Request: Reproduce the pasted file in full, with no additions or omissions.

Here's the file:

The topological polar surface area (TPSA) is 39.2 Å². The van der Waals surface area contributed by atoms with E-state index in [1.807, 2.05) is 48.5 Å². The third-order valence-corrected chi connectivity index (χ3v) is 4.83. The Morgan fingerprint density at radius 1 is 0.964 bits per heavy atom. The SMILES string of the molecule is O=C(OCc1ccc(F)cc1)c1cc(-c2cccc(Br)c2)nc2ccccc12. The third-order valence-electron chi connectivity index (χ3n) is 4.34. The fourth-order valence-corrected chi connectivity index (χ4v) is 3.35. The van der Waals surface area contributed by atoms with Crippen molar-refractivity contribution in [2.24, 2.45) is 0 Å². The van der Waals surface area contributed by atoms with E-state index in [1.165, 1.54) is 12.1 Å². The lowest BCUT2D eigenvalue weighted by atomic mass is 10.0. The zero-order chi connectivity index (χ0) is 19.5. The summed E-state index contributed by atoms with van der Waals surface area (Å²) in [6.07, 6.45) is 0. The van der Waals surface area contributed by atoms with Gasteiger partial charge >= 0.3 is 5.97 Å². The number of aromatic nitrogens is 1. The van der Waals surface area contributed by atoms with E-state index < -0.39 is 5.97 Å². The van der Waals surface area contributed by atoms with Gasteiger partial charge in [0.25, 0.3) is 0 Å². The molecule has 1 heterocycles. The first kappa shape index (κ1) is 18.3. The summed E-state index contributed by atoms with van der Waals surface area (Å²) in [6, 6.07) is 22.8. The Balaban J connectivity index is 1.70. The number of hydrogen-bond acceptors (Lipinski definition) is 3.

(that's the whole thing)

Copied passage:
The topological polar surface area (TPSA) is 39.2 Å². The van der Waals surface area contributed by atoms with E-state index in [1.807, 2.05) is 48.5 Å². The third-order valence-corrected chi connectivity index (χ3v) is 4.83. The Morgan fingerprint density at radius 1 is 0.964 bits per heavy atom. The SMILES string of the molecule is O=C(OCc1ccc(F)cc1)c1cc(-c2cccc(Br)c2)nc2ccccc12. The third-order valence-electron chi connectivity index (χ3n) is 4.34. The fourth-order valence-corrected chi connectivity index (χ4v) is 3.35. The van der Waals surface area contributed by atoms with Crippen molar-refractivity contribution in [2.24, 2.45) is 0 Å². The van der Waals surface area contributed by atoms with E-state index in [1.165, 1.54) is 12.1 Å². The lowest BCUT2D eigenvalue weighted by atomic mass is 10.0. The zero-order chi connectivity index (χ0) is 19.5. The summed E-state index contributed by atoms with van der Waals surface area (Å²) in [6.07, 6.45) is 0. The van der Waals surface area contributed by atoms with Gasteiger partial charge >= 0.3 is 5.97 Å². The number of aromatic nitrogens is 1. The van der Waals surface area contributed by atoms with E-state index < -0.39 is 5.97 Å². The van der Waals surface area contributed by atoms with Gasteiger partial charge in [0.25, 0.3) is 0 Å². The molecule has 1 heterocycles. The first kappa shape index (κ1) is 18.3. The summed E-state index contributed by atoms with van der Waals surface area (Å²) in [6, 6.07) is 22.8. The Balaban J connectivity index is 1.70. The number of hydrogen-bond acceptors (Lipinski definition) is 3.